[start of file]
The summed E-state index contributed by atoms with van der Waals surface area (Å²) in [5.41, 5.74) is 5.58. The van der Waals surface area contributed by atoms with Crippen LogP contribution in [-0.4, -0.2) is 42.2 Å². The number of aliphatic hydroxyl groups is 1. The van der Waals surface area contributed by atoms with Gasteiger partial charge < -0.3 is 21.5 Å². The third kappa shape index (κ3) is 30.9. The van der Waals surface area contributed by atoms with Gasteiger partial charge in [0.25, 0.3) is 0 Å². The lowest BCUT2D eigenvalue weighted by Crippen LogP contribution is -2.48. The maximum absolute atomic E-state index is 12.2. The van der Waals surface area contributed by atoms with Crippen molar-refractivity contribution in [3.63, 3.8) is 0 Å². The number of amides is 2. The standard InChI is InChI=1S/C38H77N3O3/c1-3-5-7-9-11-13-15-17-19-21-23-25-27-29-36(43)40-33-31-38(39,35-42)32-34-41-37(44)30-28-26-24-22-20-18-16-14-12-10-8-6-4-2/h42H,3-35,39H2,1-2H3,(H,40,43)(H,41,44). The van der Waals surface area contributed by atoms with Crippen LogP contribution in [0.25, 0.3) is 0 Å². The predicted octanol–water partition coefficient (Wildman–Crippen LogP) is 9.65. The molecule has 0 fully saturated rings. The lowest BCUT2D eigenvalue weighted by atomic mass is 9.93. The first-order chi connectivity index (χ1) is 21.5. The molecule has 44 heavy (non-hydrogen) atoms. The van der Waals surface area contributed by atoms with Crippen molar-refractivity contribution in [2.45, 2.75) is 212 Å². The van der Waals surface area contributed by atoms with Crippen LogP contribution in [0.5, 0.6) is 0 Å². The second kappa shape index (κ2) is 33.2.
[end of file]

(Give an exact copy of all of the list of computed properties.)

The summed E-state index contributed by atoms with van der Waals surface area (Å²) in [5.41, 5.74) is 5.58. The van der Waals surface area contributed by atoms with Crippen LogP contribution in [-0.4, -0.2) is 42.2 Å². The number of aliphatic hydroxyl groups is 1. The van der Waals surface area contributed by atoms with Gasteiger partial charge < -0.3 is 21.5 Å². The third kappa shape index (κ3) is 30.9. The van der Waals surface area contributed by atoms with Gasteiger partial charge in [0.25, 0.3) is 0 Å². The lowest BCUT2D eigenvalue weighted by Crippen LogP contribution is -2.48. The maximum absolute atomic E-state index is 12.2. The van der Waals surface area contributed by atoms with Crippen molar-refractivity contribution in [3.63, 3.8) is 0 Å². The number of amides is 2. The standard InChI is InChI=1S/C38H77N3O3/c1-3-5-7-9-11-13-15-17-19-21-23-25-27-29-36(43)40-33-31-38(39,35-42)32-34-41-37(44)30-28-26-24-22-20-18-16-14-12-10-8-6-4-2/h42H,3-35,39H2,1-2H3,(H,40,43)(H,41,44). The van der Waals surface area contributed by atoms with Crippen LogP contribution in [0.25, 0.3) is 0 Å². The predicted octanol–water partition coefficient (Wildman–Crippen LogP) is 9.65. The molecule has 0 fully saturated rings. The lowest BCUT2D eigenvalue weighted by atomic mass is 9.93. The first-order chi connectivity index (χ1) is 21.5. The molecule has 44 heavy (non-hydrogen) atoms. The van der Waals surface area contributed by atoms with Crippen molar-refractivity contribution in [2.45, 2.75) is 212 Å². The van der Waals surface area contributed by atoms with Crippen LogP contribution in [0.5, 0.6) is 0 Å². The second kappa shape index (κ2) is 33.2.